This is exactly related the trust question. Do we organize ourselves through internal or external processes? Shame and punishment are both processes that can lead to social conformance. The first is internal the second external.

thoughts on a retreat

In March I participated in a retreat that is somewhat hard for me to describe. It’s hard because I fear being judged. So, to my more materialist friends I want to describe it as an experiment in developing the practices of collective intelligence and collective wisdom and stick to the intellectual content. To my more spiritually oriented friends I want to describe it as a re-inventing of the practices of Quaker corporate worship in the context of the post-post-modern, quantum/relativist, networked, Wilberized, self-conscious and what-else-have-you, world.
But this splitting into the mental and the spritual to appease my imagined world view of this or that friend, is a mistake. A huge mistake. So now I declare: go ahead and judge me!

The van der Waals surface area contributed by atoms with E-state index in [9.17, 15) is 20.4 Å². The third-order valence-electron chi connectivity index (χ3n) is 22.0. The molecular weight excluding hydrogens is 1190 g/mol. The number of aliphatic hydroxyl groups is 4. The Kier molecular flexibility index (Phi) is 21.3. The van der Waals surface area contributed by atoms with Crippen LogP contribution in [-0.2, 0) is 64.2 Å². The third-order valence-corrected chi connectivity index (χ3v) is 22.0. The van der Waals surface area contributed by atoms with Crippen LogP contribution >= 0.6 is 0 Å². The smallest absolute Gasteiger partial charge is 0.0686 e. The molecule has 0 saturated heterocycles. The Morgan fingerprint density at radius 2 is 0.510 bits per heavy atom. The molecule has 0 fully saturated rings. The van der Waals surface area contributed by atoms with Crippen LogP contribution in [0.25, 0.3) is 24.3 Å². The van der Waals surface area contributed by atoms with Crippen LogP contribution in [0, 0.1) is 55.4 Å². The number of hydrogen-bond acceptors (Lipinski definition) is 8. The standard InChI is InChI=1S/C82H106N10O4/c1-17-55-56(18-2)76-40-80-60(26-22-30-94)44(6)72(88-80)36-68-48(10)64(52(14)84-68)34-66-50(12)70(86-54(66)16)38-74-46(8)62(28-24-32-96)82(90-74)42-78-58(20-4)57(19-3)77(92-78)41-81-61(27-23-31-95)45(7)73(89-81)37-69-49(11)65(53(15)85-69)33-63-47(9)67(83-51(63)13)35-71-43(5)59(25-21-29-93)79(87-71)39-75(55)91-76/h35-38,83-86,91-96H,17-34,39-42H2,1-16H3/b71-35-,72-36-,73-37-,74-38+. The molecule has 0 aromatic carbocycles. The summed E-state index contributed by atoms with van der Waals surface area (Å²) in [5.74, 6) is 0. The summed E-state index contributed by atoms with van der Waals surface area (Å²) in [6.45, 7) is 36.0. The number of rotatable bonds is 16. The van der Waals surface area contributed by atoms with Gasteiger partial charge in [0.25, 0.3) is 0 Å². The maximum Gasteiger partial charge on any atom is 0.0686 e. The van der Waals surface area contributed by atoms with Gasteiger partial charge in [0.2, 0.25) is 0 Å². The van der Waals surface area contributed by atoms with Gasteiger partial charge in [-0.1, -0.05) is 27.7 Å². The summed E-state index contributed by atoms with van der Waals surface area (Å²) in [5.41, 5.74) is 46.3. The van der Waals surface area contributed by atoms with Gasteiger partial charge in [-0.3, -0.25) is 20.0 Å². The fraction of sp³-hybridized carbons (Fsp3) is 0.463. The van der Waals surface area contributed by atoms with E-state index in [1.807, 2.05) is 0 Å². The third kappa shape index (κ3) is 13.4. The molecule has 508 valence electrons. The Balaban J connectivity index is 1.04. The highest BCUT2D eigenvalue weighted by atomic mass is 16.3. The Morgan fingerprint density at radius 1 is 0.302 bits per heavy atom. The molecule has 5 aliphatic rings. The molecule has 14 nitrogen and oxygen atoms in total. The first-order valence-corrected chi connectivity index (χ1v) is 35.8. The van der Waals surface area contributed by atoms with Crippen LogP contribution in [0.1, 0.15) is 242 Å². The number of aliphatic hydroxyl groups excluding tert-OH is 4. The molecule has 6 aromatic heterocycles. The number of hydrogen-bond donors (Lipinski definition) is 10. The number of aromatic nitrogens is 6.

Here’s a better description: I participated in a retreat where a small group of people together worked on integrating all levels of their awareness: physical, emotional, mental, and “soul,” into a single group awareness. I put soul in quotes because there is common agreement that parts of our conciousness are separately devoted to physical, emotional, mental awareness, and we have decent language to talk about those three types of perception, but we don’t have good language or terms to talk about “soul” perception, or even agreement that such a form of perception is even “real” (what ever that means!) and has a similar status as the other three. [And now I’m noticing that that last sentence is yet another caveat to try and prevent judgement.]
For those of you with a scientific/materialist bent I recommend reading Jean-François Noubel’s paper on collective intelligence. This paper mentions only in passing at the very end the need for personal transformation. But it was that part that is what the retreat was all about. The practicing of that transformation to begin to make possible the potential for real collective intelligence.
If you aren’t turned off by spiritual language, try the sacred circle web site.